The Guardian from London, Greater London, England on May 24, 1966 · 18
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The Guardian from London, Greater London, England · 18

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Tuesday, May 24, 1966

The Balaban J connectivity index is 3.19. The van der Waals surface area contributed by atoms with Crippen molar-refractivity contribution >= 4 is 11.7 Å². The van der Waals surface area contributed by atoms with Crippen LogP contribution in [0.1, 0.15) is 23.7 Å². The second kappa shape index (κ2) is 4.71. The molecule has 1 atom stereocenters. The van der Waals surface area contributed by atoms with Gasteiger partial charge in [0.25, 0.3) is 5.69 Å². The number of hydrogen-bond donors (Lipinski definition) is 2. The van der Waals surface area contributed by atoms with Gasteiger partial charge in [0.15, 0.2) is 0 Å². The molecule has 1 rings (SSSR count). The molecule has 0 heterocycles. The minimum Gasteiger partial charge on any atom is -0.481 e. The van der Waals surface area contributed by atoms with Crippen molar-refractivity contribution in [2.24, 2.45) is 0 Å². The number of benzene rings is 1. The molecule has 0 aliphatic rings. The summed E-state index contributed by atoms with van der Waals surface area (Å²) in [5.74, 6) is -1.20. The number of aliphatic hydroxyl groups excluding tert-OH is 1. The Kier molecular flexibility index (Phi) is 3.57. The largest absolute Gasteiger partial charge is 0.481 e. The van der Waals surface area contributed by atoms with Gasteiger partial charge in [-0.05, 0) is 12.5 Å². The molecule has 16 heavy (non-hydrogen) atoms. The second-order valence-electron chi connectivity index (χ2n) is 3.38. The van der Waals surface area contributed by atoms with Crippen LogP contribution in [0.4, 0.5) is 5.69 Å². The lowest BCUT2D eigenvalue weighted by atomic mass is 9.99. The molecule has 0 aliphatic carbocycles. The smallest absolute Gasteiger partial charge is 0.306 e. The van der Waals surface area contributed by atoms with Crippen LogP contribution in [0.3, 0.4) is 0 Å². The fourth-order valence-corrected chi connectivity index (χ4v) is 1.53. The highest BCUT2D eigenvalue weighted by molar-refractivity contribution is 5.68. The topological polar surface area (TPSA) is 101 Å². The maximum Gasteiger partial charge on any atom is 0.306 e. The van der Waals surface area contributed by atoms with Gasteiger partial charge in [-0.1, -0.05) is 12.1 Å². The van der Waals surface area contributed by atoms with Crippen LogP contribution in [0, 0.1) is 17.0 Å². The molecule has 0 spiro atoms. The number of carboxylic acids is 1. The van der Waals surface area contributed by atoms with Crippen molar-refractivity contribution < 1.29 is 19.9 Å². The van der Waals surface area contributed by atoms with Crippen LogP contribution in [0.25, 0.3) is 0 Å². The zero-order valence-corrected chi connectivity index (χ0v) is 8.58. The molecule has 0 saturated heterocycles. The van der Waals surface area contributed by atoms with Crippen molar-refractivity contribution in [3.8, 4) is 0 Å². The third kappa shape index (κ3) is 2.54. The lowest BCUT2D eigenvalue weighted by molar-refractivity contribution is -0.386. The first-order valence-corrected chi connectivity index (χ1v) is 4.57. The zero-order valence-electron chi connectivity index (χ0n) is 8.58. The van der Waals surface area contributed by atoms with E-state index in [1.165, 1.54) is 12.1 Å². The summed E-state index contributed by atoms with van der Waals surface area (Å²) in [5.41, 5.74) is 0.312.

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18 THE GUARDIAN Tuesday May 24 1966 Two die in gales: 14 others are missing The gales which continued to batter Britain's coasts yesterday may have claimed 16 lives. Eight people are missing from an overturned yacht; a cabin cruiser is overdue 'with three aboard ; and a dinghy with three young 'men' was! 'last seen on Sunday morning. A bargee was arownea ana .a cyclist Kuiea A Shackletbn aircraft, fishine, vessels abandoned Restrictions urged on reporting of inquiries Restriction on press reporting of major public Inquiries ,wa3, suggested last night by Lord Dilhoine,, a former Lord Chancellor, when he gave evi deuce to, the Royal Commission on Tribunals of Inquiry. Ho - said evidence at the Inquiries should not be reported dally,-but be published with .the report It has been complained that -publicity during therBanft Rate inquiry had caused damage to ' - ." individuals' " reputati&ns that , was not found to be justified .when the tribunal reported. He It Ti t V. 1 11... A Mnwmn ..hnttlH X-JB lljMIi uiai a sjudvu ai.uuiw know what he has to meet, but If esch - day's . proceedings . are .reported In-the press, I do not think that the damage which he may suffer from an adverse onen-ing can be wholly avoided. Similar mnn ' Via eTlCFettart tie fill rciult-.of a .prosecution - Io'rdDllhorne said' It bad been suggested" that counsel for the witness might; be. allowed to make an opening'statement I do not think this difficulty, can be satisfactorily overcome if each day's evidence Is published." When a Select Committee Investigated evidence the press and .public were not admitted. He would like to see the. same procedures inquiries under the Act which the commission was Investigating, and-the widening of the powers of the tribunal to sit in camera where It felt the witness might be prejudiced. Lord Simonds, who gave evidence after Lord Dtlhorne, said " be. was In favour o publicity at every stage. He thought" less harm would come to the "unfortunate person -who was the sub-, Ject - of the rumours, through publication than If the matter was left standing for sis months .or even -more. RAF loses fight for museum By our Architectural Correspondent The signing of the lease today between the , Association of. Societies of Arts and Design and the Crown for 12 Carlton House Terrace marks the' victory, in a prolonged dog-fight with the RA3& who would have liked the property for a museum. A museum it will be, but one looking to the future rather than the past The Institute of Contemporary Arts; senior partner -in. the new association, will. now be able to develop a more dignified image as British equivalent of New .York's Museum of Modern Art, which it was always Intended to be. "The association's new prepiises include the land 'that lies . between No. 12 and the Duke. of York's steps, and ,-the greater part of the podium frontage to The Moll between the. steps and Admiralty Arch. The podium is to be converted as an" art gallery sit or seven times the size of the ICA's present gallery . in Dover Street,- and a lecture theatre to scat 300 is to be built on the free site. Situation Continued from page 1 from factories" and shipyards, cabled an, immediate protest to the Prime Minister. Mr Gordon Norris, a Communist and a leading member of the -NUS disputes committee in. the Victoria and Albert Docks, took the news calmly however , - Mr Hogarth was "not happy" about the proclamation of a state of emergency but he realised that the Government, had a responsibility to the , people, in particular with regard to food , supplies. He again made no objection to the use of the Royal 'l'avy to move foodstuffs and ."medical supplies. The use of the .Navy to clear port congestion was all right too, providing it was not to break the strike but only to let foodstuffs In. Thorough inquiry ; Once again there is no relying on. local strike committees to follow the containment policies spelt out at NUS headquarters. Mr - Hogarth - said yesterday that questions of ship movements within the docks were In the hands of local, disputes committees unless queries were referred to headquarters. Shipowners again reported that strike committees in London were preventing the movement . of . " dead " ships from unloading berths. They contend, this "can be done without using -other workers to do seamen's jobs. The Prime'' Minister's statement to the Commons was vague as ' to whether iminquiry into the dispute " would be' mounted before the strike' was ended. Apparently he '.was deliberately vague, on this point He said : ' "Whatever the outcome 61 the present dispute, it is the .Government's Intention to in a' tan. Campbeltown lifeboat, and five their search yesterday for the eignr. missing irom me motor yacht Quesada. She sank in a bU-Knot eraie at miorennan Sound, Firm of Clyde, during Sunday night, rne lifeboat found only the wooden raft to which, the ten survivors said, four had been clinging. Channel alerts The missing men (all of CamDheltnwnl are John Mae- Lillian, owner of the yacht, Archi bald G'uies, wireless operator; John Paterson; James Wallace, lum; Angus Mctjeacny, agea id; and Kenneth Coping, a 15-year old sea cadet. The survivors were John Barbour, Southepd: Ivor McKin-ven, John Docherty, Hugh Col-vine, Hamish Colville. Archibald Ferguson. Archibald Stewart, Jack Durnan, David Johnston (all of Caaipbelltownl ; and Samuel Coniey, of Carradale. The cabin cruiser Mignon fl left Ie Havre on Sunday with three Guernsey men Peter Bacbmann, Peter Bisson, awl Robin James aboard. ' A Preach warship and a helicopter made a search yesterday, after a yacht had reported seeing her drifting, with no success. The " 'missing dinghy left Southampton on Sunday morning. Police, coastguards, and Channel shipping have been alerted. Bargee dead A man found dead in the river Hull, at Hull, yesterday was Identified later as Robert John James, aged 19, of Thomas Street, Hull, a bargee. It is believed that he was blown from his craft bv 60 m,p.h. winds during the night. " Blown off his cycle durins the gale yesterday, Edward Howden, aged 63, of Windsor Road, Morecambe, was dead "on arrival at hospital. , Three men and a' woman aboard the vacht Valerie. aground eight miles oft Clacton, were rescued eany yesieroay. an RAF helicopter took them off n sandbank" on wMch thev had been stuck all night Because oi tne yacnrs ran mast, iney nan to jump into the sea to be picked up. An air and sea search was called off last niEht when the catamaran Comanche was sighted 30 miles east of Hartlepoois. sne had been overlue. with four aboard. - "Apart from ' the 'probable loss of life, the exceptional winds caused extensive material damage. Trees and power and telephone lines were blown down, roots and ' windows damaged. Vessels battered Two Moreeambe shrimp trawlers were battered against the sea wall there. Four vachts together worth more than 3,000 were torn from their mooruigs and wrecked at uoyiaice. A falling tree sliced off the chimney . stack of' Mrs Jessie Fletcher's house at Springfield Road, Wlgaa The masonry fell on . to Mrs Fletcher's new car, flattening the. roof. A new sea wall, damaged bevond renair. is to be blown up by gelignite experts today at Goadsbarrow, near Ulverston. The entrance to the main dock at Silloth was blocked for 12 hours. High seas and gale' force winds had lifted the hulk of an old minesweeper, Chameleon, 1 from moorings in the outer dock i and thrown it across the main dock entrance. Ten fishing boats, costing up to 3,000 each, were scattered and jammed between the hulk and dock gates. Some were badly damaged. unchanged arrange for a powerful, thorough and Independent-Inquiry Into all the complex issues affecting the terms and conditions of seagoing employment." Opening the inquiry before the end of the. strike an unusual course is not ruled out in this case. The Ministry of Labour is expected to get on with the job of devising terms of reference and appointing a committee with a suitably impressive chairman. The exercise may be similar to the far-ranging Devlin study of the docks. Having announced the inquiry, this' traditional weapon Is no longer available as an Inducement to the strikers to return. But in another sense the Government has given itself room to manoeuvre. In the event of a really long struggle,' rather than climb down itself, the Government could rely on the independent committee to produce -a face-saving back-to-work formula. Calm needed Mr Geddes, however," opposed an inquiry before the conclusion of the strike. To, be of' benefit to the industry, he said, it should take place in a calm atmosphere, removed from strife and bitterness. At. the moment there are no indications whatsoever of any weakening b: the Government. Mr Gunter is reported to have asked the employers how long they thought it would be before NUS members began to 1 drift back .to work. As Mr Gunter must have-known,-this is to, think in terms of weeks, if not months. With plentiful job opportunities ashore the pressures-on the seamen are much less than the pressures on the national economy, and thereby on the Government and the employers. Industrial disputes Rail guards want a pay strike Immediate withdrawal of labour has been called for by railway guards and shunters in the Middlesbrough and Darlington districts because of dissatisfaction over progress in negotiations for productivity payments. About 60 representatives of guards and shunters made this decision at a meeting in Middlesbrough. Their request for cessation of labour has been sent to the National Union of Railway-men's national executive, the national conference of guards and shunters, and NUR district councils throughout' the country. The secretary of the union's Darlington district council, Mr W. Cornforth, said yesterday that no date had been decided for labour to be withdrawn. The men claim that savings in manpower achieved by single manning of diesels could not have been achieved without additional responsibilities being placed upon them. Derby Day threat Five hundred clerks employed by bookmakers in Belfast and district have threatened to strike tomorrow Derby Day unless their demands for a pay increase and a five-day week are met. Sixty welders who went on strike on Friday at the English Electric works, Stafford, claiming that two women were not being pad enough, returned to work yesterdayl pending efforts to resolve the dispute. Dockers at Hull are planning a one-day strike tomorrow in protest against proposed amendments to the dock labour board scheme. Town with scope for development Mr Charles Carter, chairman of the North-west Economic Planning Council, who yesterday toured Bolton, said afterwards: "There is still enough land in the town for Housing and industrial develop ment which will enable Bolton to make a contribution to the growth of the North-west" Remarking., that one thing worth considering was the strong educational tradition in tsoiton, and the lack of industry to employ the brains developed in the town, he added: "We are short of brains in this country. and tne development of indus tries . employing technologists and scientists might be the right development in Bolton." Mr Carter, who was accompanied by Mr Philip Chantler, chairman of the North-west Economic Planning Board, said he had great sympathy with the town council's desire to attract such- industries. Cyclist burned by flying alkali A railway porter had to have Hospital treatment yesteroay after his face was burned by a liquid which splashed him when he was cycling past the ICI factory at Billingham. He is Mr Reginald Cooke, of St David's itoad, urangetown. An ICI snokesman said an alkali from the nylon plant had" leaked into the atmosphere and had been carried by the high wind beyond the area of the works. Repairs had been made. Provisions not yet invoked Continued from page 1 his party's right to examine the regulations, said that the decision to make a proclamation was justifiable in the circumstances. Mr Grimond asked that any Inquiry should find out how far wages fori British seamen lagged behind those for other seamen, how far the owners had honoured the 1965 agreement and how far certain groups of seamen had been left behind. " We cannot," he added, " afford a low - wage shipping industry in this country while others are moving ahead," Mr Wilson said the need for a proclamation arose from more than the maintenance of distribution within the United Kingdom it arose from the need to protect the country's imports and exports. The volume of these, he said, was becoming progressively and very damagingly disrupted. Labour anxiety Several Labour members expressed various anxieties about the" present stato of affairs, including Mr Shmwelt, who said the seamen " have got some justification," ind Mr Eric Heffer (Walton) who warned Mr Wilson that if troops were sent into the docks, or if the Navy were used, very serious crisis might follow as far as the rest of the dock-workers were concerned. The Cabinet is thought to have approved, at its meeting on Thursday, the issue of a proclamation yesterday unless the strike had ended. Air Gunter. the Minister of Labour, certainly knew that a proclamation was to be declared before he asked both sides of the Industry to mee: him yesterday. The proclamation was Issued at a meeting of the Privy Council at 12 30 pm. yesterday, and the Home Secretary, Mr Rov Jenkins, who presides over, the Government's emergency committee by virtue of his office, brought the first news of- the event to the House when he formally presented "a message from the Queen signed in her own hand." Alex Murphy (left) and Len Killcen brandishing the Rugby League Challenge Cup which the St Helens team brought home from Wembley last night New holiday may mean the end of Whit Walks By our own The Manchester Whit Walks have been endangered by the ending of the Whit Monday bank holiday and the substitution next year by the Govern ment of a spring bank holiday. Anxiety has been expressed by spokesmen for both the Anglican and Roman Catholic churches about the future of the events. Mr Horace Sumner, organising secretary for the Anglican walk, which is traditionally held on Whit Monday, said in the procession programme : " Whit Monday will in the future not be available for the holding of our annual procession. Having considered the very few alternatives presented in the new arrangements, we have concluded that we should seek to hold the 1967 procession on the new batik holiday, Monday, May 29." Holding the walk on a Sunday, Air Sumner explained, would disrupt church services. However, to hold the walk on May 29, would need corporation permis Conservative club expels four members By our Correspondent Four members of Milnrow Conservative Club, near Rochdale, have been expelled because they signed the nomination forms of Labour and Liberal candidates in the recent local urban council elections. Mr Dennis Callow, an engineer, and Mr Jack McCormick, a window cleaner, both of Wellington Street, Milnrow, .signed the nomination form for Mr Tom Duffy, a Labour candidate. Mr Sam Ogden, who has an electrical business in Dale Street, Milnrow, signed the nomination form for Mr Arthur Hill, a Liberal candidate, and Mr Harold Brierley, of Willows Lane, Firgrove, signed for another Labour candidate, Mr Fred Duffy, brother of Mr Tom Duffy. Mr Harold Irving, secretary of Milnrow Conservative Club, said : " When a person joins our club, he signs a declaration supporting the Conservative policy and its principles. These four have not stood by their declarations. Therefore, the club committee has expelled them." 125 to lose jobs at steelworks The Park Gate, Iron and Steel Company, Rotherham. which employs 6,500 workers, is to dismiss 125 clerical, engineering, and technical staff employees. They are redundant because of the firm's develop ment programme. Boy dead in canal The body of Terry Evans, ased 7, was recovered by skin divers last night from a. disused section of the Trent and Mersey Canal at Tunstall, Stoke-on-Trent. He had been missing from his home at isewnela Koau, iunstall, Stoke, since Saturday. STOP PRESS The Guardian Telephones Manchester. BLAckJrUr 3345 Tix C63O0 CJusined Ariw-tls:ar B LA 2353. L&ndon TTJtonnuA 7011. Ttfcx Reporter sion, he said later. Certain objections could be raised. "Of course, I am hopeful that we can continue, but I am no't over-optimistic." In a foreword to the programme for the Roman Catholic procession traditionally held on the Friday following Whit Monday the Bishop of Saiford, the Kisht Rev. T. Holland states: "There is a chance it will have to go. Before it goes, we should tlu'nk what it has meant." He adds : "Apart from the religious significance of the event, the walk is a moving shop-window of local achievement. Lancashire materials and designs are on display." In recent years, Manchester Chamber of Commerce has urged that the two processions should be held on the same day, saying that blocking the. city centre on two days disrupts commercial lite. But religious leaders have not been slow to retort that commercial firms should put their own house in order first many Manchester business houses are closed for a considerable part of Whit week. Father of 15 saved from prison Albert Edward Ellis, a father of 15, was granted freedom yesterday instead of having to serve an 18-month prison sentence thanks to his family. His four eldest sons saved more than 70 from their wages to pay for his appeal to the Court of Criminal Appeal. When Lord Parker (the Lord Chief Justice) set aside Ellis's prison sentence and placed him on probation for three years, the Judge said it was worth trying because of his " united " family. Ellis (42), of Derby Road, Tottenham, London, was sentenced at Middlesex Sessions on December 1 on two charges of driving while disqualified. Coroner to 'make way' Mr James Milner Helme, coronet of the City of London, will be retiring in September " to make way for a younger man." He is 77. Yesterday at the resorts Reports for the 24 hours ended 6 p.m. yesterday : Sun- Mm shine R'n tcnip Wfithet WEST COAST hr. in. C Ida") Douzlu 6 3 Jl 1 2 Simmer Morecunbe 8 7 21 13 Surwj- periods B-iickuool 13 t-uno-r ncrlois Soutiiport ...i 7J2 Colwyn Bay 10 XJjjidueJno . .. 9 6 Anglesey li,e Wrton-i-MnTe 11 5 Nwquay 123 lsln of ScUls 13,1 EST COST .M i Sunny jKriwls H Sunoy 14 Sunny periods Sunny H Sunrj 14 Sunny 15 Main if try 8 0 .00 16 Sunny periods OS 13 Sunny In'.frvols 9 7 01 18 Sunny, squally U A 13 Sunnt 14 3 17 Sunny 13 9 IS Sunny BildltTiztorj , SI rtrje-K . , . S-u:ricD0 . .. Wliltstaile . Herat Biij ... SOUTH C04ST Mursite H3 Hating 13 S EiTt bourne.,.. 339 Drlrhton 13 8 17 Sunn 16 Sunny 15 Sunny 15 Sunny 1 16 Sunjiv IS Sunny 17 Suni'y 17 SlUmy H Sunny lC -un-jy 16 Sunn ".6 ur'iT 1G Suatu 14 Maln.T dry 16 Sunny Wp-thliig ..... 11 S Bocnur Reels , 13 6 njav .... 136 n-mmcmoultt.. netTHixith .... , 14 5 . 33 S Teiiun-'Utb Torquny ... ..14 0 ,.. 14 4 Guernify ViO IN LAS D &oss&n-W!re.. 105 SCOTIASV tcrftlcir Wldt Pter-noway tClnloeA. 1TC VVJ Ici'dtars. ..... t) ntaf........ Kenfrf ... FkOnJenriilr... - 1 23 7 Llrtit -Jitn 1 3 10 roL, liftfc1 rain 2 5 12 11 Mainly dry JO U 9 L1ht rtln 93 33 12 So""y p-'L-ids 4 4 05 .4 Mainly (Jr 4 3 1)9 1? S'my inurvall 20 4 tX3 4 iuCDr & 4 43 U Sum pctods NORTHERN IRELAND Se'fuyt. 8 G 00 n Usht Sowni LOSDON REVDIVkS For toe peiM 7pm Suntfo to 7 m , 5iic-diy T-noc'icure: mltiiiuu-TQ. SC. M-F RaJnJaU. none, Sur-h'cr ? 2hr. Spvca i m ii 7 pm. jeste-da?. Tfttpcia-tur? maximum. l'C (U3F i RjInlalT noff. Sunshine' 3 Ehr NEWS IN BRIEF Building firm can carry on trading Although it owes more than half a million pounds, one of Lancashire's largest building firms was given permission to carry on trading by the Lancashire Chancery Court, sitting in Manchester yesterday. Mr Peter Ferns, who appeared for Cubar Construction Co. Ltd., of Manchester, asked for the Court's approval of a scheme to delay payment of the debts for a period not exceeding two years at the discretion of a creditors' committee constituted by the scheme. The petition was' approved. Successful mission An export mission from Burnley which has returned from a successful selling trip to Moscow, invited Mr Nesterov, president of Russia's Chamber of Commerce, to visit Burnley when he comes to Britain later this month. New church post Mr Joseph Stanley Davenport, aged 37, for the past 12 years a member 'of the staff of Liverpool Diocesan Board of Finance, is to be the new secretary of the Manchester diocese. TA to be halved West Lancashire Territorial Army Association announced yesterday that its strength will be halved under Ministry of Defence reorganisation, bringing the establishment down by 1968 from 6,300 men to 3.276. Lord Mayor installed Alderman Herbert M. Allen, aged 57, was installed as Lord Mayor of Liverpool yesterday. He has been a Conservative member of the council since 1939. Seven years for manslaughter Daniel Ryan (39), an Irishman lodging in Rotton Park Road, Edgbaston, Birmingham, was sentenced at Birmingham Assizes yesterday to seven years' imprisonment after being found guilty of the manslaughter of Mr George, Rawlings, aged 67, a night watchman. Kyan was found not guilty of murder. IMS, WI&$11 Brighter later, with showers England, Wales, N. Ireland and S. Scotland will be cloudy with some rain or drizzle, though E. England and S.E. Scotland will be dry at first with some sunshine. Brighter weather with some showers win spread into Wales and W districts of England during the afternoon and evening. N. Scotland will be mainly dry with some sunshine. VW.. Cent S and S IV. Ear'and. VP. Midlands. Chinnr) telulfb, tl.ln : CV'.!-1' sonic rIn Or drlzile brlctiter 'iter w!lti silte-'d Ijwwm aAGd S w ;v moderate or Iresh brcomlBj W; j'.vnml tcinppr.Ui"c njtx"."num 16C. I , Opt rtd .V r. dubnd. Border, : D- and. sjnui at ft-n. LlcvJdy later Willi omc rain or drJrsle vlrjd SW to S.. Hsit op moderate, local.? ircslt normal temperature.. maxiTiiim IX iSPFt. London, S E. Fnetaod. E AnclU. F Midlands Try early lth eome santhlne. c-ud jattr with soaje rain or drizz'c: Mid S'.v to S, HfM or rr.iderate. ioc.lr? f'rr.h norma) temperatures, mnlmum l'C tfi3F 1 Lake District Ile of Man. S!t. ScoU.pd. CUsetnr. MssU. N. Ireland: Cloudy, s-.tn rain or drizzle perfnp criflhter later uud. S to SE . moderate or freih. becomlnc ariahle; near-nomuil lesnperaturej roau-inum 15C. lBF.). Edlutarsh. E. and N.W. Scotland, Aberdeen. Cent. nithJand,. Moray Hrth: MalDty d-v aitfa tome auruhin. vinds between S. (ind E . Ustlt or rroderate: near-normal temperature., maximum I4C IS7F.1. Calumets, Orkney. Shetland: SVwrr ear;j dry arid aunnr later; wlnda rvv . moderate early, becoming, variable or E liter; temperaturea near normal, marlmutn 12C (MFl Outloolc afottlr dry In the s. with some sunshine perhaps .t Umrs In tttc N.: normal trxprraturrs SEA PASSAGES S Nortli Pea, .Strait oi Doter : SUaht, fteronms n.tlen:e English Channrl (E), St George's Channel, insn sea ' MMe-v." Tunnels go on the market By our own Reporter British Railways have a shrewd way of exploiting necessity. The dual threats of Dr Beeching and electrification have been neatly parried into antique and property dealing. Keen eyed collectors of Vic-toriana hang round Tedundant railway stations on dismantling days, and the stations themselves become go-aher...' hotels or youth hostels. .The railway people have now taken their diversification campaign a stage further; selling something that, in a sense, isn't there at all. At the end of June, when the line is diverted and electrified, a couple of tunnels at Harecastle, on the Manchester-Stoke-on-Trent line, will come up for sale. The price' will be open to negotiation, and British Railways are optimistic that someone will find a use for them. Not the first These will not be the first tunnels that British Railways have soldbut a spot-check of regional headquarters indicated that the idea might be pushed further as the number of redundant tunnels Increases. There is a satisfied purchaser in tho Southern region growing mushrooms in one. British Railways might also remember the Central Electricity Generating Board, -and keep its redundant tunnels within the nationalised league. The board took over the Woodhead tunnel through the Pennines last year, and laid electric cables through it Pit winders in merger talks withNUM By Geoffrey Sumner Negotiations for a merger of the 370-strong Yorkshire Winding Enginemen's Association and the National Union of Mineworkers are to be reopened at the Ministry of Labour in London on June 3. The negotiations, conducted at intervals during the past 14 years, will be taking place one month after the collapse of the work-to-rule campaign at about thirty collieries by members of the association, who operate , colliery cages. The association has lost nearly two hundred members in the past two years and the failure of Its latest campaign shows that its former power has declined. Next month the association will probably have little choice but to accept whatever terms the NUM offers. Union post, for Communist Communist Influence in the Yorkshire area of the National Union of Mineworkers has been strengthened by the election of Mr Jock Kane, a member of the Communist Party's - war-time national executive, to one of the area's leading full-time posts. Mr Kane, aged 58, defeated two " moderate " candidates for the post of financial secretary. This means that two of the five senior Yorkshire NUM officials are Communists. Naval deputy to C.-in-C. Rear-Admiral O. H. Krone . ' - vvfutlrj t IMC Commander-lQ-Chief, Allied forces, Northern Europe, in succession to Rear-Admiral R. W. Mayo. Other people's weather Lunch-timo Report, Temps. Temps C. F. C F Amit'dam Athena C 14 57 London r 21 70 F 20 63 Sh 9 4B S 19 6 C 22 72 C 15 59 C 15 59 F 13 55 F 15 59 C 24 75 F 13 55 Wearh C F IS 61 London Atrport F 15 59 Lunmh'rj C 13 55 Madrid C 24 75 MIH S 24 75 Manchester Carcdonj Belfast Berlin Beirut Biarntx Brrrrring'm Srtttol Bluster's Budapest Card ill Chicago c II 52 Miami Montreal Moscow Munich Naples ' Nasuu Nice Nicosia Oslo Ottawa Paris Rome C 23 62 S 23 73 C 18 64. R 10 50 S 21 TO S 27 SO S 20 6S F 26 79 C 10 SO F 24 75 F 16 61 r 27 81 F 16 61 Coloc.ne Cerpenh'grl C M 57 Dublin F 13 55 Edinburgh Florence Funehal Geneva Gibraltar Guernsey Helsinki Innsbruck Istanbul jersey L Palmas C 13 55 S 25 77 Of 17 63 R 13 55 C 21 70 S 13 55 C 10 50 C 22 72 F 21 70 S 13 55 F 25 77 S 23 73 S 21 70 Ronaldiway F 10 50 Stockholm F 13 55 Tcl-Ai C 23 73 Toronto ' C 19 55 Venice S 24 75 Vienna F 25 77 Warsaw S 24 75 Zurich R 9 48 lisoen Locarno Th 22 72 C clcajdyi Dr drizzle; P fair; cg fog; H hail; M mist; R rain: S sunnv; Sri showers: SI sleet: Srt enow: Th thunderstorms MAVCSITSTTtt. AIRPORT METEOnOUKilCAL STATION Temperature' Maximum 112.7C): minimum 43.7F rffSCl. Rainfall, trace. Sunshine Shr. CWT GMT nisei Manchester) 3 5s a.m. Seta ft 16 pjsa. MOON GMT G.MT fu?ea ruanchesccrj 6 57 a.m. Sets 12 12 aja. First quarter. May 37, a 50 am. QI0J1-T1OE 1ADLS GMT CMT lACdon Bridge.. 4 12 a m. .... 1 tl o a, Liverpool 123am ...,151pm. Blackpool 1 IS ajn. .. . 1 4.T pjrj. ICopyrtini rtservrdl UOUTLNG-l'P TIMES gmt cm Lherpoal 9 S p m. to 1 29 a jru Mtocheiter ... 9 45 pja. to SE t-m. - Lena Jeger MP Iii large I WAS 1LAD that Ihe Home Secretary said yesterday that nit; avttiu ittiauvuo AVb 1UIU need some amendment ' ,lo include racialist - literature ' among its prohibitions. Wbat, 1 wonder, would happen - to uma uiyion if tne. law were tightened in this direction? I have a brightly coloured ook , on my dest as I write.. It Is called " The Little Black DoU "A Sunshine Picture Stnrtf TtnnV Pllhlishpii hv World Distributors XMan-chester) M., P.O. Box 41i, Manchester 1. .Printed in the Netherlands. -A child X know im recently been.given:lt it a ' present Sambo Is a little black . doll and he belongs to Matty,-. who aoes ..not iove mm. i wins you are ugiy, Mmtio she said "I don't like your black face." All the other toys said the. same and Sambo was, so sad that he ran away,.' The humming bird would not hum for him, and the clockwork mouse ran away, .because it was afraid of his black face." : Of course there was a happy, ending. Sambo met a pixie and she came over poorly and he. . looked after her. As he ran' through the magic rain to fetch the doctor, all the' black ' was washed off him. "Oh," squealed the pWt in delifiht on his return, "you stent black any more Sambo. You've got the dearest, pinJdest. kindest face that ver I .saw." . And when he returned to Mattv all the tovn loved Mb.' No wonder he's happy little-oltik Sambo." writes Miss Blyton. Mr Jenkins may have bad In mind not so much Enid Blyton as the - Racial. -Preservation Society which publishes the " British Independent," recently described in the House of Com-icons by Mr Hunt, t3c Con-. tservative member for Bromley,, as "Racialist filth, designed to' stir up racial hatred." - -But is il easier-, iui . ssuuaui w ucai rationally with their . reidtaJ! matter- than for children 7 A ' . few years ago a great deal of fuss was made about the bad ' effects of horror comics, but stories like "The Uttle Black Doll " can be more insidiously . dangerous Hal. of fame THE GUEST LIST' at the Cetv; tenary Dinner of the. Faucett-Socicty, held at Fishmongers' Hall last Friday, read like a calendar of the saints of feminism. The suffragettes must have come of atough generation, for so many of them are not .only' alive but livelier by far ' than many younger women. There will probably nerer again be such a distinguished gathering of women fa this country. Not all of, them ' are famous, ' but ' each bad played some part in the battle for equal recognition, for equal suffrage, for the - beginning of equal pay. And had done their own jobs with distinction. -At the top table was a pageant of the Muses ilfrs Corbett Ashby, Thelma Cazalet - Keir, Laura Knight, ' Rosamond Lehntann, Vera Brittain.' Mary, Stocks, Dame Kathleen Courtney, and many another Minerva. Sir Colin Anderson, a grandson of , Elizabeth Garrett Anderson and a great nephew of Millicent Fawcett, recalled glimpses of them both. Mrs Fawcett was a strictly organised woman, bhe Had what she called her four speaking months each year . and accepted speaking engagements only in February and March, October and November. And then only on four days of each week, and' once each day.,- WduM that some of the gabby guys and dolls of today were similarly self rationed S -Sir Colin remembered that his great aunt 'was once paid 7 by Macmlllans for a booklet, and she gave it all to John Stuart MilPs election fund. He described her as a. sweet and gentle lady. But there was Dame' " Kathleen Courtnev to sav vividly, .that Mrs Fawcett was not 1 at all Jike that when together they called on Asqulth or Lloyd George to ask for votes for women. Mrs Fawcett did not think much of either of them and made this plain. The right group CENTENARY DINNERS are proper occasions for ' reminiscence. But " Dame . Millicent would haunt the Fawcett Society -If ever the past were to distract from ' .instead of illumining the present. She would be- glad to know that in the spring of next year the Fawcett Society li, initiating an Important -con ference, ' in consultation with other , interested organisations, to survey the changing pattern for the employed women in ' our society. This subject covers a range of questions from income tax and selective employment tax to child minding, equal pay, and shop hours. Of course there is endless talk and discussions about these .problems, but a coordinated study is sorely needed. And no organisation, could do it better. University news CAMBRIDGE King's CaDcje An external studentship in physical sciences has been awarded to A. Azman, of - the University of Ljubljana. Yugoslavia. Lady Dorothy Lady Dorothy MacmiUan died from natural causes. This was' confirmed yesterday during a post-mortem examination at East Grinstead. Pr.ttta aoa irubtuDra n LAURCNCS raESTWICU SCOTT tor Th WUKhorar Guardian oi F.vtoUta .Neva Ltd. al t&4 Gua-ian BulUiot. Crwa Strut. Uaischcatcr tad at 112 Gra.i's-Irm KOA4. UrKtes WC TcoCu. tU 24. IM.